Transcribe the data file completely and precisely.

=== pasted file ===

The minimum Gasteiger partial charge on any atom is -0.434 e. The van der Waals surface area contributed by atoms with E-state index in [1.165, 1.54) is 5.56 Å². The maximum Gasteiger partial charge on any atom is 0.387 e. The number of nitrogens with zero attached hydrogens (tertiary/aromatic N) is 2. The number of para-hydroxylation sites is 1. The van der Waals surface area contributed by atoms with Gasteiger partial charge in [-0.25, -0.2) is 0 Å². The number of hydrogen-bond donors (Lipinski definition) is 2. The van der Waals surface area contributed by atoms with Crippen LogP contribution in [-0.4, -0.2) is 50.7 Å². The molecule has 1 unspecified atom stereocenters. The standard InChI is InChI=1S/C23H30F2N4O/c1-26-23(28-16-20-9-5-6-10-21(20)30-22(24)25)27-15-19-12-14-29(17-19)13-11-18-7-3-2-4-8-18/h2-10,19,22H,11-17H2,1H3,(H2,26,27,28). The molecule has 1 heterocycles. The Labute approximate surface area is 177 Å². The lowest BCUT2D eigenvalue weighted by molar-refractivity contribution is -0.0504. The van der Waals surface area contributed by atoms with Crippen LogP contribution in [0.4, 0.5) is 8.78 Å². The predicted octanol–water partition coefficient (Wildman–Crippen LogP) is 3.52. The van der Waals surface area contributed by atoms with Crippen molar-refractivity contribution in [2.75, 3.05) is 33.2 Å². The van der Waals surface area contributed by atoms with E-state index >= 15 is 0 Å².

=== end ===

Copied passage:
The minimum Gasteiger partial charge on any atom is -0.434 e. The van der Waals surface area contributed by atoms with E-state index in [1.165, 1.54) is 5.56 Å². The maximum Gasteiger partial charge on any atom is 0.387 e. The number of nitrogens with zero attached hydrogens (tertiary/aromatic N) is 2. The number of para-hydroxylation sites is 1. The van der Waals surface area contributed by atoms with Gasteiger partial charge in [-0.25, -0.2) is 0 Å². The number of hydrogen-bond donors (Lipinski definition) is 2. The van der Waals surface area contributed by atoms with Crippen LogP contribution in [-0.4, -0.2) is 50.7 Å². The molecule has 1 unspecified atom stereocenters. The standard InChI is InChI=1S/C23H30F2N4O/c1-26-23(28-16-20-9-5-6-10-21(20)30-22(24)25)27-15-19-12-14-29(17-19)13-11-18-7-3-2-4-8-18/h2-10,19,22H,11-17H2,1H3,(H2,26,27,28). The molecule has 1 heterocycles. The Labute approximate surface area is 177 Å². The lowest BCUT2D eigenvalue weighted by molar-refractivity contribution is -0.0504. The van der Waals surface area contributed by atoms with Crippen LogP contribution in [0.4, 0.5) is 8.78 Å². The predicted octanol–water partition coefficient (Wildman–Crippen LogP) is 3.52. The van der Waals surface area contributed by atoms with Crippen molar-refractivity contribution in [2.75, 3.05) is 33.2 Å². The van der Waals surface area contributed by atoms with E-state index >= 15 is 0 Å².